Did you know that making your bed each morning can make you more productive throughout the rest of the day? This simple task can have a big impact, so add this to your kid's morning routine chart.
Other things you might want to include on a morning routine checklist for kids to check off:
- Going potty when they first wake up
- Getting dressed
- Eating breakfast
- Doing their hair
- Brushing their teeth
- Prepping for the weather (putting on sunscreen, coats, rain gear, etc)
- Putting shoes on
- Grabbing backpacks, extracurricular supplies, and getting loaded into the car!
Tips for Making Kids Morning Routines Successful
For the parents who have multiple kids and work to juggle each morning, there are several key concepts that can help you stay on schedule and make your morning routines a success.
- Older kids, pre-teens, and teens should have an alarm. This puts some responsibility on them, lessening your load.
- Set alarms for yourself - not to wake up, but to keep you aware of the time. A fifteen-minute and five-minute warning can keep you from getting sidetracked. A final 'it is time to leave' alarm can also let everyone know they need to get in the car immediately.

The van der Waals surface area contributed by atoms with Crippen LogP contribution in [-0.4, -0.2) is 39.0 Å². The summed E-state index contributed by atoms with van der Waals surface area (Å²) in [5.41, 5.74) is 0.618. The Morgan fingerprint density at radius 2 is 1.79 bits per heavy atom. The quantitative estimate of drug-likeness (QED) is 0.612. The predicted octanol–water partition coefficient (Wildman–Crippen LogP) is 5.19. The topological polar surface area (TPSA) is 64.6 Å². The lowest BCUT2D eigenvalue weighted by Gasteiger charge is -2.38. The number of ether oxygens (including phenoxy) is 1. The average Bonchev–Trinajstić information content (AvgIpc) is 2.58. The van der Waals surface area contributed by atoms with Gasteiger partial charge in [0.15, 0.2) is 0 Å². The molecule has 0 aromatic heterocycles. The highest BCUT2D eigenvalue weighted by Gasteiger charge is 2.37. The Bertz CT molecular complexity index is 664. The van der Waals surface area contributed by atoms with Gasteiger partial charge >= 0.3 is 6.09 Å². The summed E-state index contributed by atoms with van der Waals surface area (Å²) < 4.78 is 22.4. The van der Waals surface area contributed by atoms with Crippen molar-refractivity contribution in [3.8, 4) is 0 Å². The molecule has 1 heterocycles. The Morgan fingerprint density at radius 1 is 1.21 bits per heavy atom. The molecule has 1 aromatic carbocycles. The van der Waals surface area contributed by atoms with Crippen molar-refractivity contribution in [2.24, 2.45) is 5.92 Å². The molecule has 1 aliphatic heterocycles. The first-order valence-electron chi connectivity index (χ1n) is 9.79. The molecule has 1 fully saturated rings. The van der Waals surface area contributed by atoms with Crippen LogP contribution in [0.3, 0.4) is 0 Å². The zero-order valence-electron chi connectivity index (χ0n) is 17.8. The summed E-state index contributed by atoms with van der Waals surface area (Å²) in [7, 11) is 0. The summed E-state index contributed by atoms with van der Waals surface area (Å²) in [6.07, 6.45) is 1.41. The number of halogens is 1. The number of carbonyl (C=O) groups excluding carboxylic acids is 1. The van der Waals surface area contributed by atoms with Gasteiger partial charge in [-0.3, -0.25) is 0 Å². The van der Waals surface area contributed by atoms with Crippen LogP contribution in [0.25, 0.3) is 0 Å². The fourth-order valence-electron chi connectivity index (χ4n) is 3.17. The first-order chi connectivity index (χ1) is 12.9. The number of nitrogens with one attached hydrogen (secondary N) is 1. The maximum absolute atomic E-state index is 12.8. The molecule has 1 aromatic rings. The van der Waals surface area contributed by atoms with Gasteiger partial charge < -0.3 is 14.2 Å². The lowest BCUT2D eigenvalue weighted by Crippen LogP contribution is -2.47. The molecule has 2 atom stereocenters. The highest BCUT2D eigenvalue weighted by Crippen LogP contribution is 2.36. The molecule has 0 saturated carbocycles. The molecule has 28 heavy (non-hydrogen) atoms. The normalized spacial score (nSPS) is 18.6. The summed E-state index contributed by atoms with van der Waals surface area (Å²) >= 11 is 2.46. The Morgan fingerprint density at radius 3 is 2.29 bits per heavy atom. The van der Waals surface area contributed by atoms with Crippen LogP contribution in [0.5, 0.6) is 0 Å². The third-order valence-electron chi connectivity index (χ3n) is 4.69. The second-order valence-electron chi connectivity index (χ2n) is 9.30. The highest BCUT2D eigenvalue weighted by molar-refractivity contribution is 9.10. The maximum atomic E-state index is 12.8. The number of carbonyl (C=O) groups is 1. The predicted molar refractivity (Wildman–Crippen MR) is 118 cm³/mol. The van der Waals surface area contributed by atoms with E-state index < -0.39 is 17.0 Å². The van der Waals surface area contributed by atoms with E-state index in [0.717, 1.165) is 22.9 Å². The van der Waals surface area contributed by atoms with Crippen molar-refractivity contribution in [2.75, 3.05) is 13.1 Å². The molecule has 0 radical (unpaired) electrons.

- Remove distractions. The mornings are not for social media, electronics, or television. Keep everyone on task by staying unplugged.
- Finally, stay positive. Show appreciation for your kids staying on schedule and start your car ride with a positive thought!
Children Thrive on Routines
Research shows that "children with regular routines at home have self-regulation skills, the building blocks of good mental health." By setting a morning schedule that works for your family and giving kids some consistency and structure in their mornings, parents can help their kids thrive throughout their day and better handle challenges as they arise.